Between the two states of a relaxed body and spiritual freedom “there is a difference of level…[reached] by withdrawing from all attachments becoming utterly egoless: so that the soul, sunk within itself, stands in the plenitude of its nameless origin.”

To accomplish actionless activity instinctively “the soul needs an inner hold, and it wins it by concentrating on breathing. … The breathing in, like the breathing out, is practiced again and again… with utmost care. One does not have to wait long for results. The more one concentrates on breathing, the more the external stimuli fade into the background.” Soon we become detached from all stimuli. We only know and feel our breath. Our breathing slows to the point it escapes our attention.

“This state, in which nothing definite is thought, planned, striven for, desired or expected, which aims in no particular direction and yet knows itself capable alike of the possible and the impossible, so unswerving is its power-this state, which is at the bottom purposeless and egoless …[is] truly spiritual.”

Eugen Herrigel, Zen in the Art of Archery (1953).

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December 20th, 2012

The Varieties of Religious Experience-Abandonment

There is nothing more generous than a person who sees the relation of the world with God “in all troubles and the most likely of dangers.” It may be a matter of facing death, marching into the unknown, or working like a slave. In all such things the person finds the fullness of his relationship with God engulfing him instantly.

“An army of soldiers with such a spirit would be invincible. For faith lifts and expands the heart above and beyond all that the senses fear.” It is a delight to be one with God as there is a confidence in one’s actions which makes everything acceptable. There is also “a certain detachment of soul which enables us to handle any situation and every kind of person.”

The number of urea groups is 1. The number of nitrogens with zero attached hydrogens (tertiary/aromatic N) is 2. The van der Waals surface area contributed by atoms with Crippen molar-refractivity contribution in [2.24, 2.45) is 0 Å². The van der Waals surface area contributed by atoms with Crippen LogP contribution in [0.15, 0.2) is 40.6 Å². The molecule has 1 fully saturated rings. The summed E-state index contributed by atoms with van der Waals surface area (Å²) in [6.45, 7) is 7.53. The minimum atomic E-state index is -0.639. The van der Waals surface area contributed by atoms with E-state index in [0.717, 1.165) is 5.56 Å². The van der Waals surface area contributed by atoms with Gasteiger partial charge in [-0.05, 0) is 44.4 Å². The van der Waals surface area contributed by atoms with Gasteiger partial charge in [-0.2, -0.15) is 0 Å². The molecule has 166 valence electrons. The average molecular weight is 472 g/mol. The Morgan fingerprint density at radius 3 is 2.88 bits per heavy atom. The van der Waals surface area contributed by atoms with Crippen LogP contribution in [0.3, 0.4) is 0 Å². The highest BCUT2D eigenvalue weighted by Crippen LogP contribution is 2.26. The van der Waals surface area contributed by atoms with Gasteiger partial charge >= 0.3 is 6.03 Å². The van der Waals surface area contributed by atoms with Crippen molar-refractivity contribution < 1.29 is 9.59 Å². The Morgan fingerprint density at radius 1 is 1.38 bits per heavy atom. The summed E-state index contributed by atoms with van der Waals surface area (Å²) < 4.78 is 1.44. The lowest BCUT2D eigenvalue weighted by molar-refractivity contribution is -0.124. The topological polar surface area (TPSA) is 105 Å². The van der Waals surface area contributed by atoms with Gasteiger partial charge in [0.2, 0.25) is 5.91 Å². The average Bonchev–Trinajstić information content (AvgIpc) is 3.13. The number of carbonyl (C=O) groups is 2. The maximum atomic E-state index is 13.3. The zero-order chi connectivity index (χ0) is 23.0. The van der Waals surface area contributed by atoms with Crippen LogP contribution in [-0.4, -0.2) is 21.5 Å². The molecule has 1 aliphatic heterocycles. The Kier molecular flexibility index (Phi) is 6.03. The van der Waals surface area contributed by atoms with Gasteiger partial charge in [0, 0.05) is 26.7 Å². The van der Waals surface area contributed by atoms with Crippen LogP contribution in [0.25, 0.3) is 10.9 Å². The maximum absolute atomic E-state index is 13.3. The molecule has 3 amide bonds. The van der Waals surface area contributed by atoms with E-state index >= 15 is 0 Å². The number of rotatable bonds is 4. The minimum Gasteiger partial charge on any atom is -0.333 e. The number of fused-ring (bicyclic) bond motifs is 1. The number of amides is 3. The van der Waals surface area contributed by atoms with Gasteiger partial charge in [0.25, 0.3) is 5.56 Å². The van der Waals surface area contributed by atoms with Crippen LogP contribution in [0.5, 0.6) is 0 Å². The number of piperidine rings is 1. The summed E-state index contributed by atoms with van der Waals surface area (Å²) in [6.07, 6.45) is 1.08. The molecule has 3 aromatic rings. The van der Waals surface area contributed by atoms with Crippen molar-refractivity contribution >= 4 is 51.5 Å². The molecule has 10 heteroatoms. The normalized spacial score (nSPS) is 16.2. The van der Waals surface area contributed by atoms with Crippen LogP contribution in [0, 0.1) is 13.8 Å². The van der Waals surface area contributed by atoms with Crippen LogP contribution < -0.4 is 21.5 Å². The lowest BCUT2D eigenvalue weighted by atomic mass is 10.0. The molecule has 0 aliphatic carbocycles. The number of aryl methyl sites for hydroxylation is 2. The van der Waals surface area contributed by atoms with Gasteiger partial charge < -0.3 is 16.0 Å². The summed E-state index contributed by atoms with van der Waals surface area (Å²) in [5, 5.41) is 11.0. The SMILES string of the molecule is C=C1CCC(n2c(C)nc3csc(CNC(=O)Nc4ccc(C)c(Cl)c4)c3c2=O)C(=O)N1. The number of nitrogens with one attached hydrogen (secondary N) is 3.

With faith in God “we are never unhappy and never weak.” This is because we always see God “acting behind happenings which bewilder our senses. Srticken with terror, our senses suddenly cry to the soul: ‘Unhappy wretch, now you are lost and there’s no hope of rescue!’ The robust voice of  faith instantly replies: ‘Hold fast, go forward and fear nothing.’

Jean-Pierre De Caussade, Abandonment to Divine Providence (d.1751)(First Image Books edition 1975)(Chapter III (4) at 64)(edited by P.A.T.)

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December 6th, 2012

The Varieties of Religious Experience (Saintliness)

“The collective name for the ripe fruits of religion in a character is Saintliness. The saintly character is the character for which spiritual emotions are the habitual centre of personal energy; and there is a certain composite photograph of universal saintliness, the same in all religions, of which the features can be easily traced:”

1) The saintly person has a feeling of a life beyond selfish interest. This is combined with a conviction of the existence of an “Ideal Power.”

2) The saintly person has a sense of a friendly continuity with the “Ideal Power” and her own life.

3) The saintly person becomes elated and free as the outlines of confining selfhood are absent.

4) In the saintly person there is a “shifting of the emotional centre towards loving and harmonious affections,” towards “yes” rather than “no” without regard to what others think.

According to William James these saintly characteristics have the practical consequence of:

a) Asceticism- The lack of concern for material goods and comfort. A giving up of fighting for worldly  pleasure.

b) Strength of Soul– A lack of fear and anxiety, replaced by a “blissful equanimity.”  This is because of a  trusting of the natural order of things.

c) Purity– As the “sensitiveness to spiritual discords is enhanced, [there is a] cleansing of existence from brutal and sensual elements… .”

d) Charity– There is “a tenderness for fellow creatures. … The saint loves his enemies, and treats loathsome beggars as brothers.”

William James, The Varieties of Religious Experience, (1902)(Saintliness)